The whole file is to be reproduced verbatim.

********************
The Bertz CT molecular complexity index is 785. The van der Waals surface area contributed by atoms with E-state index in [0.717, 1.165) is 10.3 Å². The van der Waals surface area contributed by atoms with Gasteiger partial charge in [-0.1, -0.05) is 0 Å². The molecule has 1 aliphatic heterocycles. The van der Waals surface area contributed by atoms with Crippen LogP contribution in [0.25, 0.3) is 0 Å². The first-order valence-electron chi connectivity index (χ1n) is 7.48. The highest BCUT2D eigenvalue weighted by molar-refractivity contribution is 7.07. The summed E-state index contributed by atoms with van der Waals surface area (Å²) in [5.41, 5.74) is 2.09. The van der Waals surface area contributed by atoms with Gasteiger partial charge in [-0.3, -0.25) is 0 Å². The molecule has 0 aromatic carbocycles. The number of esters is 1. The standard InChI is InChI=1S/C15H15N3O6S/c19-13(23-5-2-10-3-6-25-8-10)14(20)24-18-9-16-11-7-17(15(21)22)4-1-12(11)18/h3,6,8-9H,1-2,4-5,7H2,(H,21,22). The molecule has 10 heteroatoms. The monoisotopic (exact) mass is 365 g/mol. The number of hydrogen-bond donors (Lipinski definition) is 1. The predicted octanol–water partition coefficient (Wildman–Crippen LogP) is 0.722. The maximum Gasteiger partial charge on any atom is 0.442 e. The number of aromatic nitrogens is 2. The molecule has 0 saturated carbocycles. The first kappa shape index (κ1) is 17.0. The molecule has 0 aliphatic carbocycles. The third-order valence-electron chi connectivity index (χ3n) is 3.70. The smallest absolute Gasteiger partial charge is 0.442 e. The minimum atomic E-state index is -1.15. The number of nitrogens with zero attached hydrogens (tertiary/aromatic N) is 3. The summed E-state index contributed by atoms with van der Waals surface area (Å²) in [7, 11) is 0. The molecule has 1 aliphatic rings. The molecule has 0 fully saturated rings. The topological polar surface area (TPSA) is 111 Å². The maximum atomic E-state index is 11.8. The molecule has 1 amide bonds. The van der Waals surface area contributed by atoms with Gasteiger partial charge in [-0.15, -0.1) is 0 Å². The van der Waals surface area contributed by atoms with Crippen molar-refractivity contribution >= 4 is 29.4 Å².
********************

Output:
The Bertz CT molecular complexity index is 785. The van der Waals surface area contributed by atoms with E-state index in [0.717, 1.165) is 10.3 Å². The van der Waals surface area contributed by atoms with Gasteiger partial charge in [-0.1, -0.05) is 0 Å². The molecule has 1 aliphatic heterocycles. The van der Waals surface area contributed by atoms with Crippen LogP contribution in [0.25, 0.3) is 0 Å². The first-order valence-electron chi connectivity index (χ1n) is 7.48. The highest BCUT2D eigenvalue weighted by molar-refractivity contribution is 7.07. The summed E-state index contributed by atoms with van der Waals surface area (Å²) in [5.41, 5.74) is 2.09. The van der Waals surface area contributed by atoms with Gasteiger partial charge in [-0.3, -0.25) is 0 Å². The molecule has 0 aromatic carbocycles. The number of esters is 1. The standard InChI is InChI=1S/C15H15N3O6S/c19-13(23-5-2-10-3-6-25-8-10)14(20)24-18-9-16-11-7-17(15(21)22)4-1-12(11)18/h3,6,8-9H,1-2,4-5,7H2,(H,21,22). The molecule has 10 heteroatoms. The monoisotopic (exact) mass is 365 g/mol. The number of hydrogen-bond donors (Lipinski definition) is 1. The predicted octanol–water partition coefficient (Wildman–Crippen LogP) is 0.722. The maximum Gasteiger partial charge on any atom is 0.442 e. The number of aromatic nitrogens is 2. The molecule has 0 saturated carbocycles. The first kappa shape index (κ1) is 17.0. The molecule has 0 aliphatic carbocycles. The third-order valence-electron chi connectivity index (χ3n) is 3.70. The smallest absolute Gasteiger partial charge is 0.442 e. The minimum atomic E-state index is -1.15. The number of nitrogens with zero attached hydrogens (tertiary/aromatic N) is 3. The summed E-state index contributed by atoms with van der Waals surface area (Å²) in [7, 11) is 0. The molecule has 1 aliphatic rings. The molecule has 0 fully saturated rings. The topological polar surface area (TPSA) is 111 Å². The maximum atomic E-state index is 11.8. The molecule has 1 amide bonds. The van der Waals surface area contributed by atoms with Gasteiger partial charge in [-0.15, -0.1) is 0 Å². The van der Waals surface area contributed by atoms with Crippen molar-refractivity contribution >= 4 is 29.4 Å².